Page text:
It is becoming clear that our ability to generate immense quantities of data has outpaced our capacity to archive them. Or, perhaps this is not about outpacing, but rather it has not been seen as a priority issue. Now that more funders are requiring data management plans, the lack of sufficient places that provide access to and archiving of research data reveals an area where the research process is currently severely lacking. To be fair, creating a data repository—whether at the institutional or disciplinary level—requires significant investments in staffing and technology, and it often takes time for such resources to materialize. Libraries are working to rectify this problem, and hopefully the PLOS Data Policy will speed up the establishment of the necessary infrastructure for managing, preserving, and providing access to data.

Another difficult scenario consists of datasets obtained in proprietary formats that can only be easily viewed on the software with which they were captured, such as high-throughput imaging and microscopy data. There are, however, some facilities where these data can be uploaded and shared, such as ASCB’s The Cell: An Image Library.8 This repository was built around open source software produced by the Open Microscopy Environment (OME),9 itself available to be installed as a server for image data storage. Furthermore, the OME and its partnering Bio-Formats library10 permit conversion of many proprietary file formats to a more usable format (OME-TIFF) that enables visualization of those files and retention of otherwise impenetrable yet relevant metadata. If the image files in question are not supported by these facilities, they are willing to investigate and add new formats into the Bio-Formats library when sent some examples.

We do agree that there is not much sense in costly storage if the reality is that it would be cheaper to reproduce the data than to archive them. But this does mean that sufficient information must be provided alongside the study for reproducibility to be possible. If you have performed calculations on terabytes of image data, generating files with all of your measurements and calculations, these files should be included as supplementary information with your study.

Non-edge cases: A need for better scientific process

For those concerned about being “scooped,” the short answer is that we feel they do not understand the basis of an open access approach, which is specifically designed to allow others to use published research. This might mean they do something the authors have thought of, but the much greater possibility is that they will do something more and different than if the data are kept to one lab or research group. We do understand that in some disciplines, datasets take years to generate, and that the researchers who generate them might feel strongly that they should have primacy over the resulting data. But unless they personally paid for the research, it is very hard to accept this reasoning.

On the surface, asking researchers to provide access to their data seems to be a simple request. However, having regularly made requests of authors to provide a specific piece of original data—while a manuscript is still under consideration—it is unacceptable that the requested data are already lost due to, for instance, a hard drive failure or a post-doc having left the lab.

Despite our increasing reliance on technology, we have yet to set up adequate data management practices. Thus, while some researchers argue that preserving data is an unnecessary burden with respect to time, effort, and money, I simply could not disagree more. The PLOS Data Policy aims to encourage researchers and other stakeholders to define the processes necessary to ensure optimal potential for research data.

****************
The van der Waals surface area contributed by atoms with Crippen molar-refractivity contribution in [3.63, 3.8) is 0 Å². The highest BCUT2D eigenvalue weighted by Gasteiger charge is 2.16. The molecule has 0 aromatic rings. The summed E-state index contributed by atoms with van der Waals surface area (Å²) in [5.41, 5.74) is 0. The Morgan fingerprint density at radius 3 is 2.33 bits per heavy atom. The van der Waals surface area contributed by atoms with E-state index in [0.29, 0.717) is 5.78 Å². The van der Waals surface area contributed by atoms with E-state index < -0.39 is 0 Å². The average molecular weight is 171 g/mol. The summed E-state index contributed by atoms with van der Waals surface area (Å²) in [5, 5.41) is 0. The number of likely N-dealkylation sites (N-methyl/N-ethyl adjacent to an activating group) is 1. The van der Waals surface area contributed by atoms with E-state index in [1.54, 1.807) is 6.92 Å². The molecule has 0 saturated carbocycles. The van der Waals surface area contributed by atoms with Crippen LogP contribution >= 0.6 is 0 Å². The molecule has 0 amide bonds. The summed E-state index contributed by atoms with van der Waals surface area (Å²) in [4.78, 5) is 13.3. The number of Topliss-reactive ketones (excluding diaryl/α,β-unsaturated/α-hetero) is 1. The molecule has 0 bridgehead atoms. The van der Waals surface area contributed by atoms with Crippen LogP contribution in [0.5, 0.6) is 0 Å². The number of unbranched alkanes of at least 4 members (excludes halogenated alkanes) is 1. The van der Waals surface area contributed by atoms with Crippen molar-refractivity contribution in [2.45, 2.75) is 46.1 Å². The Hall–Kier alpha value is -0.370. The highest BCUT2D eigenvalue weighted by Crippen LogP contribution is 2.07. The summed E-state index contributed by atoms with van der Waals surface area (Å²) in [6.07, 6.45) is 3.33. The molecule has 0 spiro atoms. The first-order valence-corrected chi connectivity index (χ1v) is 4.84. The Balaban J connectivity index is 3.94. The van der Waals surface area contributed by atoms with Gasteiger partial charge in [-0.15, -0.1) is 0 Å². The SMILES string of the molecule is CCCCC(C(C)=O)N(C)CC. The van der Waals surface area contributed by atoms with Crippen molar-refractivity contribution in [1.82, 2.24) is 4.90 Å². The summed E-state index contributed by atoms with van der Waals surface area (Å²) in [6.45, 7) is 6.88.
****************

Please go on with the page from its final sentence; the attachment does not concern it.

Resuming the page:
For some data types we already have wonderful international databases that provide unique accession numbers and identifiers and have the facility to provide reviewer access after the paper is published. Dryad and Figshare11 are both excellent examples of data repository services, and I expect we will see many more endeavors emerging soon. Dryad is already seamlessly linked with PLOS Biology and PLOS Genetics.12 This service is being extended to other journals so that the data can be uploaded simultaneously to the consideration of the research article and a digital object identifier can be linked to in both directions upon publication. Similarly, some labs subscribe to services like labarchive and iPython notebooks, and others may create their own simple file systems.

It would be good to see more institutional repositories and instances of server installations that handle specific data formats, such as the OME for microscopy imaging data. We hope that DACs will be convened where required to oversee data that require access control. But in general, we need better lab practices and a scholarly infrastructure that makes it simple for researchers to store and share their data.

To adapt a well-known quote from Theodosius Dobzhansky13 to PLOS’s stance on open data—nothing in science makes sense except in light of data.

1. Bloom, T.. Ganley, E.. Winker, M.. , “Data Access for the Open Access Literature: PLOS’s Data Policy. ,” PLoS Biology 12(2): e1001797 . doi: [CrossRef] .

Available at (accessed April 24, 2014).


Share Alike, Nature, 507, 140 (13 March 2014) doi:10.1038/507140a.

4. Kneale, G.G.. Bishop, M.J.. , “Nucleic acid and protein sequence databases. ,” Computer Applications in the Biosciences, 1985 ; 1(1)11-7 –.
5. Bernstein, F.C.. Koetzle, T.F.. Williams, G.J.. Meyer, E.E.. Brice, M.D.. Rodgers, J.R.. Kennard, O.. Shimanouchi, T.. Tasumi, M.. , “The Protein Data Bank: a computer-based archival file for macromolecular structures. ” ( 1977 ) Journal of Molecular Biology, 112, 535-542 ℃.

Available at: [Accessed 24th April, 2014]

7. The Caldicott Committee (December. 1997 ), “The Caldicott Report,” Department of Health is available at: (accessed April 24, 2014).

Available at (accessed April 10, 2014).

9. Allan, C. Burel, J. Moore, J. Blackburn, C. Linkert, M. Loynton, S. MacDonald, D. Moore, WJ.. Neves, C. Patterson, A. Porter, M. Tarkowska, A. Loranger, B. Avondo, J. Lagerstedt, I. Lianas, L. Leo, S. Hands, K. Hay, RT.. Patwardhan, A. Best, C. Kleywegt, GJ.. Zanetti, G. Swedlow, JR.. , “OMERO: Flexible, model-driven data management for experimental biology. ,” Nature Methods 9, 245-253 –. doi: [CrossRef] .
10. Linkert, M. Rueden, CT.. Allan, C. Burel, J. Moore, W. Patterson, A. Loranger, B. Moore, J. Neves, C. MacDonald, D. Tarkowska, A. Sticco, C. Hill, E. Rossner, M. Eliceiri, KW.. Swedlow, JR.. , “Metadata matters: access to image data in the real world. ,” The Journal of Cell Biology, 189 no. 5777–782 doi: [CrossRef] .

Available at (accessed April, 24, 2014).


Blog post available is available at (accessed April, 24, 2014).

13. Dobzhansky, T. The American Biology Teacher, 35, no. 3 (March. 1973 ) 125-129 –, see
Copyright © 2014 Emma Ganley